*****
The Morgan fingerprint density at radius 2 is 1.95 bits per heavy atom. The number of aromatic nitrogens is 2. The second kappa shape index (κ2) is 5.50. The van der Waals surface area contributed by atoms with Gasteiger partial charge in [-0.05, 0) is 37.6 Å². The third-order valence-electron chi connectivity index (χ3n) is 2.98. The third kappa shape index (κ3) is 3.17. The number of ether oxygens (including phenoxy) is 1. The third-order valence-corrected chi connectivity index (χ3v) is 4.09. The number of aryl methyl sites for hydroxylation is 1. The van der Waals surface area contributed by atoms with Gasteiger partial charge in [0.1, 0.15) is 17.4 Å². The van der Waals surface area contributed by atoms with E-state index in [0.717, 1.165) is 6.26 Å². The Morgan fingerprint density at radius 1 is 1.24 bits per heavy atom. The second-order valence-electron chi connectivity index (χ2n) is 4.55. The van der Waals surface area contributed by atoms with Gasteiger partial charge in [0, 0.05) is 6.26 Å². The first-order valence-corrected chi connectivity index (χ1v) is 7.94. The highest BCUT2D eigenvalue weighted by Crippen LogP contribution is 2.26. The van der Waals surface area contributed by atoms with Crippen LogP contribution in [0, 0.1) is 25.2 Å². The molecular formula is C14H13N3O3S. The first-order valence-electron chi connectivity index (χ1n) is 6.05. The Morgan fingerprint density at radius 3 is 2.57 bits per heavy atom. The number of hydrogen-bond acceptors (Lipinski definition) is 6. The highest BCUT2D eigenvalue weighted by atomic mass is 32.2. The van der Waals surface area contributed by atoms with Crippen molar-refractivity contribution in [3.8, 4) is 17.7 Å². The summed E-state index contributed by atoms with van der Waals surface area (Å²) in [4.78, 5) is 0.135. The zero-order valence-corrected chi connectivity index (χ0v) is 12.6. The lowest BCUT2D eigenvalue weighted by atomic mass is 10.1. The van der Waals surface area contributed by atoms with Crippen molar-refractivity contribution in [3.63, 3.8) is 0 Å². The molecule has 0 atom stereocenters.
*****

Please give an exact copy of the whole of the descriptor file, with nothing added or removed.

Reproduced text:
The Morgan fingerprint density at radius 2 is 1.95 bits per heavy atom. The number of aromatic nitrogens is 2. The second kappa shape index (κ2) is 5.50. The van der Waals surface area contributed by atoms with Gasteiger partial charge in [-0.05, 0) is 37.6 Å². The third-order valence-electron chi connectivity index (χ3n) is 2.98. The third kappa shape index (κ3) is 3.17. The number of ether oxygens (including phenoxy) is 1. The third-order valence-corrected chi connectivity index (χ3v) is 4.09. The number of aryl methyl sites for hydroxylation is 1. The van der Waals surface area contributed by atoms with Gasteiger partial charge in [0.1, 0.15) is 17.4 Å². The van der Waals surface area contributed by atoms with E-state index in [0.717, 1.165) is 6.26 Å². The Morgan fingerprint density at radius 1 is 1.24 bits per heavy atom. The second-order valence-electron chi connectivity index (χ2n) is 4.55. The van der Waals surface area contributed by atoms with Gasteiger partial charge in [0, 0.05) is 6.26 Å². The first-order valence-corrected chi connectivity index (χ1v) is 7.94. The highest BCUT2D eigenvalue weighted by Crippen LogP contribution is 2.26. The van der Waals surface area contributed by atoms with Crippen LogP contribution in [0, 0.1) is 25.2 Å². The molecular formula is C14H13N3O3S. The first-order valence-electron chi connectivity index (χ1n) is 6.05. The Morgan fingerprint density at radius 3 is 2.57 bits per heavy atom. The number of hydrogen-bond acceptors (Lipinski definition) is 6. The highest BCUT2D eigenvalue weighted by atomic mass is 32.2. The van der Waals surface area contributed by atoms with Crippen molar-refractivity contribution in [3.8, 4) is 17.7 Å². The summed E-state index contributed by atoms with van der Waals surface area (Å²) in [4.78, 5) is 0.135. The zero-order valence-corrected chi connectivity index (χ0v) is 12.6. The lowest BCUT2D eigenvalue weighted by atomic mass is 10.1. The van der Waals surface area contributed by atoms with Crippen molar-refractivity contribution in [3.63, 3.8) is 0 Å². The molecule has 0 atom stereocenters.